Special Agent Rico Lopez has been to the depths of hell and back. He returns to his native island of Vieques to forget an ICE mission gone wrong only to find himself caught up in the search for a neighbor’s daughter—a victim of the legendary el chupacabra. Paradise has a predator and all leads point to a dilapidated old plantation and its sexy as sin owner. Lying to Frankie is the only way to do his job, but is he protecting her or himself?
As the net around them tightens and their lives are put on the line, he’ll learn the greatest danger he’s ever faced is the risk of losing his heart.
I was very excited to win this one, although I was slightly disappointed when I read it to find it was a lot more of a romance than a mystery. Rico starts off with an investigation he really doesn't want, and then seems to forget about that for most of the story in favour of ogling Frankie, doing odd jobs for Franki, and investigating the various (less urgent) mysteries attached to Frankie's new home. There was also a little too much reliance for angst on problems that could be fixed by characters talking to each other. Having said all that, I liked the setting and the overall cast, and would read other stories in the series if they come out.
No Way Up the Greasy Pole
by Alison Halford
Published by Constable and Robinson
ISBN 13: 9780094723801
The story of the battle of Alison Halford, the first woman to reach the rank of Assistant Chief Constable who, after nine attempts, failed to achieve the further promotion she earnestly desired and believed she deserved.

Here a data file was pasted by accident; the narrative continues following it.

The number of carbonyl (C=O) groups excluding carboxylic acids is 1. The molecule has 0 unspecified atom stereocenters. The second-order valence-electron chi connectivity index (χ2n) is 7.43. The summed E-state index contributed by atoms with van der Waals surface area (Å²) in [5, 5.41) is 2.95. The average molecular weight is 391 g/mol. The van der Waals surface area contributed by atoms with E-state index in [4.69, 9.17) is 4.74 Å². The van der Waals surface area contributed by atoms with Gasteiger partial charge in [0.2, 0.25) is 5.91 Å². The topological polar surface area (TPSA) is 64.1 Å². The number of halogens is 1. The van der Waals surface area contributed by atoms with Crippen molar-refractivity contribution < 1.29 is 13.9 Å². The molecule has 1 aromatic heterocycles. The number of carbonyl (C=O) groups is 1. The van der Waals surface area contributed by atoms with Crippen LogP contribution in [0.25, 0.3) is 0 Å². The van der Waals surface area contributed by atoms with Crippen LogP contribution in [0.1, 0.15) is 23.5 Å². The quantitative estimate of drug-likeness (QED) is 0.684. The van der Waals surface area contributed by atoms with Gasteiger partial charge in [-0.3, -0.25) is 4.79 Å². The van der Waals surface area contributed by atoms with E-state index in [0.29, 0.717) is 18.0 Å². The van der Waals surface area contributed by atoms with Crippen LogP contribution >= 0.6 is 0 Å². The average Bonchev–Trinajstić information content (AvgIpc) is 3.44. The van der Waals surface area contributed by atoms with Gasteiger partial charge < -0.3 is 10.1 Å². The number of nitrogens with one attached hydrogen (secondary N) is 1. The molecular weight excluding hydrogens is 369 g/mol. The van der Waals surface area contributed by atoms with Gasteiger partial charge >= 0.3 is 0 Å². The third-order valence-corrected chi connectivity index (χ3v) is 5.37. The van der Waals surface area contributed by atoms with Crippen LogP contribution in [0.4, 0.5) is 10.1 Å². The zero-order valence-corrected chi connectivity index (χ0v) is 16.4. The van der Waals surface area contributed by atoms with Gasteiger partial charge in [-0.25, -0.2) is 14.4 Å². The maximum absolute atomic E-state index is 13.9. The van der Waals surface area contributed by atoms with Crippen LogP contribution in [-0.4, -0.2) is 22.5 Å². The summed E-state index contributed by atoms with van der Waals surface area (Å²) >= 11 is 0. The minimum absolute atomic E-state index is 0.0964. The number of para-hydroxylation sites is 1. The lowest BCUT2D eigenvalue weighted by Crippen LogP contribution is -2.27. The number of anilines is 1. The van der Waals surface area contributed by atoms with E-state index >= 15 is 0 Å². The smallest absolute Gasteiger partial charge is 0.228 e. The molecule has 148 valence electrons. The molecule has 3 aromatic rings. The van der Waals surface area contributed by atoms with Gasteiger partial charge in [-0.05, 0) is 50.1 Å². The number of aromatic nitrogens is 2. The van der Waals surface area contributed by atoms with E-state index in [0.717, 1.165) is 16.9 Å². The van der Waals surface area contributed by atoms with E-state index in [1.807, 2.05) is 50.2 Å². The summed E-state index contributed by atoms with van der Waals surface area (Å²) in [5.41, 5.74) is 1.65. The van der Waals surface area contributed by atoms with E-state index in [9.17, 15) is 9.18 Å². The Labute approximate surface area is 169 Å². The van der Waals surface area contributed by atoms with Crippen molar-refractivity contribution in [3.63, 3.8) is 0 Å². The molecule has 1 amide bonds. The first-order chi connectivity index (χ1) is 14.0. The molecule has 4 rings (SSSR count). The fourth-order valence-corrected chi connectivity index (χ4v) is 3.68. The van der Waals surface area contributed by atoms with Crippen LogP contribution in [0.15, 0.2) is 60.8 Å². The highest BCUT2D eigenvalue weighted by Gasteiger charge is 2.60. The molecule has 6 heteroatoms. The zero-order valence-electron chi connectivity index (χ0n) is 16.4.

I ordered this one from the library for research purposes, hoping to find out more about women in the police force in the decades leading up to Halford's ultimate promotion. Sadly for me, the book concentrated on the events detailed in her various court cases after that promotion. I'm still glad to have read it.
by Andrea Levy
Published by Headline Publishing Group
ISBN 13: 9780755355952
It is 1948, and England is recovering from a war. But at 21 Nevern Street. London, the conflict has only just begun. Queenie Bligh's neighbours do not approve when she agrees to take in Jamaican lodgers, but with her husband, Bernard, not back from the war, what else can she do? Gilbert Joseph was one of the several thousand Jamaican men who joined the RAF to fight against Hitler. Returning to England as a civilian he finds himself treated very differently. Gilbert's wife Hortense, too, had longed to leave Jamaica and start a better life in England. But when she joins him she is shocked to find London shabby, decrepit, and far from the city of her dreams. Even Gilbert is not the man she thought he was.
This has been sitting on my To Read pile since the TV adaptation was on. Then I spotted the audio book in the library. So far, so good, but two of the CDs were damaged so I ended up both reading and listening to the story. It's alternately utterly lovely and verging on making me despair of the British. The narrative was captivating, and full of little slices of life. If you enjoyed the adaptation, you'll love the original.